GSA Official Admits Accepting Bribes and Stealing Government Property
Timothy Francis Cashman, a Building Manager for the General Services Administration (“GSA”), admitted today to an almost decade-long conspiracy to accept bribes and steal property owned by the United States. In doing so, Cashman acknowledged using his position with GSA (overseeing operations and maintenance at the Otay Mesa, San Ysidro, and Tecate Ports of Entry) for his personal enrichment; rather than to fulfill GSA’s core mission of delivering “the best value in real estate, acquisition, and technology services to government and the American people.”
As revealed in Court, Cashman admitted that in return for providing favorable treatment relating to the awarding of GSA contracts, he corruptly demanded that government contractor Hugo Alonso Inc. (“HAI”) give him $10,000 in cash and perform thousands of dollars’ worth of construction and renovation services on Cashman’s personal residence. These services included having HAI paint Cashman’s Lakeside home and replace his roof and windows free of charge.
The former GSA building manager also admitted demanding that HAI pay another government contractor (Company “A”) $120,000 in exchange for HAI being awarded a GSA construction contract at the Otay Mesa POE. Subsequently, Cashman accepted six checks from Company “A” totaling $42,000, which he deposited into his personal account. All of the income he received from HAI was concealed from the IRS when submitting his federal income tax returns.
In addition to accepting bribes from HAI, Cashman also detailed in Court how he improperly obtained thousands of dollars in valuable United States Government building materials for his own benefit by causing GSA contractors and others to remove and transport such materials away from GSA facilities where he could sell or use them without the knowledge of GSA. For example, Cashman instructed government contractors: (1) in March 2011, to load approximately 25 stainless steel panels located at the San Ysidro POE into his personal Ford truck; (2) in January 2012, to load 35 heavy brass letters (spelling out “United States Border Inspection Station” and weighing approximately 2,000 pounds) into his personal truck; (3) in December 2012, to collect approximately 3,000 feet of underground copper cable belonging to the United States and to deliver it to, among other places, his personal residence; and (4) in November 2013, to set aside for his personal sale a large quantity of underground copper cable and approximately 5 aluminum panels located at the Otay Mesa POE.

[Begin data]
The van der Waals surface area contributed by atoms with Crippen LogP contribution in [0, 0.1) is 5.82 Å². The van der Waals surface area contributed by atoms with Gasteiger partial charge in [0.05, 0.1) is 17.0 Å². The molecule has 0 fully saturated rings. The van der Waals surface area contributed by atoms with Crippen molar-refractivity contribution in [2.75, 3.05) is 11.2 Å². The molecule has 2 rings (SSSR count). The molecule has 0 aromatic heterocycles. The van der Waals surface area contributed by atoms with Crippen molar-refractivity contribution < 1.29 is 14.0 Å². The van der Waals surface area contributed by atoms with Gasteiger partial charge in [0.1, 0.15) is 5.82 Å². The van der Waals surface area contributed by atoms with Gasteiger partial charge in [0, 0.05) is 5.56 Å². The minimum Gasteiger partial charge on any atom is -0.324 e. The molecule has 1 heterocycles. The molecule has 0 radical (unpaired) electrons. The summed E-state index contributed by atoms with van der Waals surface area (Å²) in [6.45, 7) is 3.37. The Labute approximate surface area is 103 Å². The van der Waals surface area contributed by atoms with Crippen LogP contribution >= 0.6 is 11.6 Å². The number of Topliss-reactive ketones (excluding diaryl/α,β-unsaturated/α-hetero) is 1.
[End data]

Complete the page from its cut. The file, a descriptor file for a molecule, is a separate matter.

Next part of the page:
United States Attorney Laura E. Duffy said, “This defendant abused his position of trust for many years and the taxpayers paid the price. Combatting public corruption will remain one of my office’s highest priorities.” She also thanked the Special Agents with the FBI, IRS-CI and GSA-OIG whose tireless work both uncovered this corruption and resulted in removing the corrupt official from the government fisc.
“Mr. Cashman admittedly undermined the process of fair and open competition when he conspired to accept bribes in exchange for awarding lucrative government contracts,” said IRS Criminal Investigation’s Los Angeles Field Office Special Agent in Charge Erick Martinez. “The IRS is committed to aggressively investigating those individuals who engage in corruption, fraud and deceit designed to satisfy their greed.”
“When a public servant like Mr. Cashman abuses his position and fails to conduct the public’s business in an honest and ethical manner, it undermines the public’s trust in government,” said FBI Special Agent in Charge, Eric S. Birnbaum. “When that happens, the FBI and our law enforcement partners will work together to restore the public’s trust by aggressively investigating and holding accountable those individuals who would abuse this trust for their own personal gain.”
“GSA employees who take bribes and steal from the U.S. government will be investigated and prosecuted to the full extent of the law,” said GSA Acting Inspector General Robert C. Erickson.
The FBI encourages the public to report allegations of public corruption to our hotline at (877) NO-BRIBE (662-7423).
HAI, and its principal, Hugo Alonso, have previously pled guilty and been sentenced. Cashman is scheduled to be sentenced before U.S. District Judge Gonzalo P. Curiel on August 7, 2015 at 8:30 a.m.
- Timothy Francis Cashman
- Age: 54
- Lakeside, California
- Case Number: 14CR3621-GPC
- Count 1: 18 U.S.C. § 371—Conspiracy to commit bribery and theft of government property
- Maximum Penalty: five years’ imprisonment and a $250,000 fine
- Count 2: 26 U.S.C. § 7206(1)—Filing False Tax Return
- Maximum Penalty: three years’ imprisonment and a $250,000 fine
- Federal Bureau of Investigation
- Internal Revenue Service—Criminal Investigations
- General Services Administration—Office of Inspector General
- CBP Office of Field Operations
- Defense Criminal Investigative Service
- Naval Criminal Investigative Service
- Small Business Administration—Office of Inspector General